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Dialga’s Army: Shortmanning a New Era of Pokemon Go Raids

Palkia and Latias are gone, and with their departure, the formal Ruler of Time, Dialga, hits the gyms. With Dialga, we see some fresh faces, and returning ones, come to our gyms. Notably, Monferno is making its debut as a T2 boss. Aside from that, Machamp is sticking around as a T3, and Tyranitar and Absol will remain in line as T4s. Aside from them, our list of T3s and T4s has been shaken up. It’s time to prepare to hit these, should they ever appear at the gym in Mark Hopkins.

As a general reminder: T1s and T2s are so easy that they do not warrant serious time in this article, as they can be soloed with pathetic ease. T3s and T4s are the topic of discussion, as usual. This week, I will address how to solo our new coming T3s and write a small blurb talking about the potential solo-ability of our incoming T4s.

                Alolan Raichu

 

Solo difficulty: Very Hard

Explanation: The Pokemon Go site “Gamepress” makes a great point when suggesting players should think of Alolan Raichu as a “Psychic type with Electric attacks,” because that is a winning mindset in this raid. Thankfully, this is not Kantonion Raichu, and can therefore be hit hard with Ghost and Dark type attacks. If it were, this would be one hell of a raid, as Ground types have a notoriously bad time getting ahead of the clock in higher tiered raids. Unfortunately, Alolan Raichu has a lot of strong Electric attacks, including Volt Switch and Wild Charge - moves which greatly bothered every viable Dark and Ghost type in the game. This is not a raid easily won.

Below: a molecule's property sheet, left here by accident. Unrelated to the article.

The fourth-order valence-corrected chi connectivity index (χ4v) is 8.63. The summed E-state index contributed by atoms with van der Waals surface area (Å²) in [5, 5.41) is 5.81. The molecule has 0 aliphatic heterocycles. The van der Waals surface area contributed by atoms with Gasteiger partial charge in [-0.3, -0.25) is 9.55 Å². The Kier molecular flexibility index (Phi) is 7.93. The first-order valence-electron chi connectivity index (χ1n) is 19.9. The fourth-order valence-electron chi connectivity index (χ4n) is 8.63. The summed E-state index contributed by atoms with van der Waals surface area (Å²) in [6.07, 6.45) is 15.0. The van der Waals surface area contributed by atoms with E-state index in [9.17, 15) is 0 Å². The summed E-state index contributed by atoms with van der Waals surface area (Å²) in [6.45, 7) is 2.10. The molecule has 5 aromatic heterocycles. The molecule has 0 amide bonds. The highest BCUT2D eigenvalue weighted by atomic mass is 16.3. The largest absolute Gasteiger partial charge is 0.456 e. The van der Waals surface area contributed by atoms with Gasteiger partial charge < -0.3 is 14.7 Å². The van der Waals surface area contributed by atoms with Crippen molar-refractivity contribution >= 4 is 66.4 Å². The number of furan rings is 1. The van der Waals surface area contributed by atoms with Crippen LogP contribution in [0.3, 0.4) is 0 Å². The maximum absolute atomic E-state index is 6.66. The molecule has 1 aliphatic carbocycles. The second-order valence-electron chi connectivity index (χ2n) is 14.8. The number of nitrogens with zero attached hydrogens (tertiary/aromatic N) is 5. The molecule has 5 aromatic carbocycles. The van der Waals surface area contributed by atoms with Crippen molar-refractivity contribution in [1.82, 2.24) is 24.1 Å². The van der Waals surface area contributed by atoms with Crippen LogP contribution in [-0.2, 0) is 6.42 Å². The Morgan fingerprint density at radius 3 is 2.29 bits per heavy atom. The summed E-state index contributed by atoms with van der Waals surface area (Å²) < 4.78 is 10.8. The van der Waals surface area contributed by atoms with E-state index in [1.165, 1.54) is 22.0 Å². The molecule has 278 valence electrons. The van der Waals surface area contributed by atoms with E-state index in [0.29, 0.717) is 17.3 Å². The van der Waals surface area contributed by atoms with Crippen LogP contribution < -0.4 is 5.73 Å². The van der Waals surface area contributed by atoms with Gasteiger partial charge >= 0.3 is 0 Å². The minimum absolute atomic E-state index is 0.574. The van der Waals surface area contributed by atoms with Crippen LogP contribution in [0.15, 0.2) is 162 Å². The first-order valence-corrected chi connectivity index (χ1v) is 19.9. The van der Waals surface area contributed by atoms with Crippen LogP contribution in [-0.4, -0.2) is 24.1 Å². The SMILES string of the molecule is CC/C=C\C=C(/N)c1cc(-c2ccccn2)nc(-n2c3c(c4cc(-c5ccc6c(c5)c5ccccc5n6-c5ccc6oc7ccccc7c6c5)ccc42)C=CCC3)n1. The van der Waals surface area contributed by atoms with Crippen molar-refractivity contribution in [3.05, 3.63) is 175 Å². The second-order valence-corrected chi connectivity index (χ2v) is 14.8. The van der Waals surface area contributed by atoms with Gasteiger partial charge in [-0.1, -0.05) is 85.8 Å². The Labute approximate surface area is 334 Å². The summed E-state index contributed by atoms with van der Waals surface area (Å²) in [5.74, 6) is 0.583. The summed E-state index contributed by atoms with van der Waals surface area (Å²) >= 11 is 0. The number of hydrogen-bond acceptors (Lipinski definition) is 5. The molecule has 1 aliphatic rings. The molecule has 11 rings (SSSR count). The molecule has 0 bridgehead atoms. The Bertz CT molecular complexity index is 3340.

Dodge Strategy: If utilizing Gengar, dodge everything. Especially Psychic, as the move is sure to OHKO Gengar from full health. Dark types don’t need to dodge Psychic, and Tyranitar only benefits from dodging a single Wild Charge most of the time. If you have front loaded your team with glass cannons, you should ramp up your dodging efforts as to not wipe out; this is especially important when dealing with Wild Charge Raichu.

Good Counters: Tyranitar stands out against any set conceivable, and it’s not hard to see why. Absol is good against Psychic Raichu, and Gengar is good against anything that isn’t Psychic Raichu. Both are great candidates for glass cannon leads. Groudon provides a stellar anchoring presence and hits back hard to boot. That said, a team of six Groudons will want a weather boost or something. As previously mentioned, Ground types have a tough time getting ahead of the clock due to their lackluster movepools. Ultimately, an ideal team leads with Gengar (Absol against Psychic Raichu), has 2-3 Tyranitars coming in afterward, and keeps a Groudon or two in the back to finish the game with. Rhyperior and Golem aren’t too shabby, as they do everything Groudon can do at a slightly less efficient overall rate.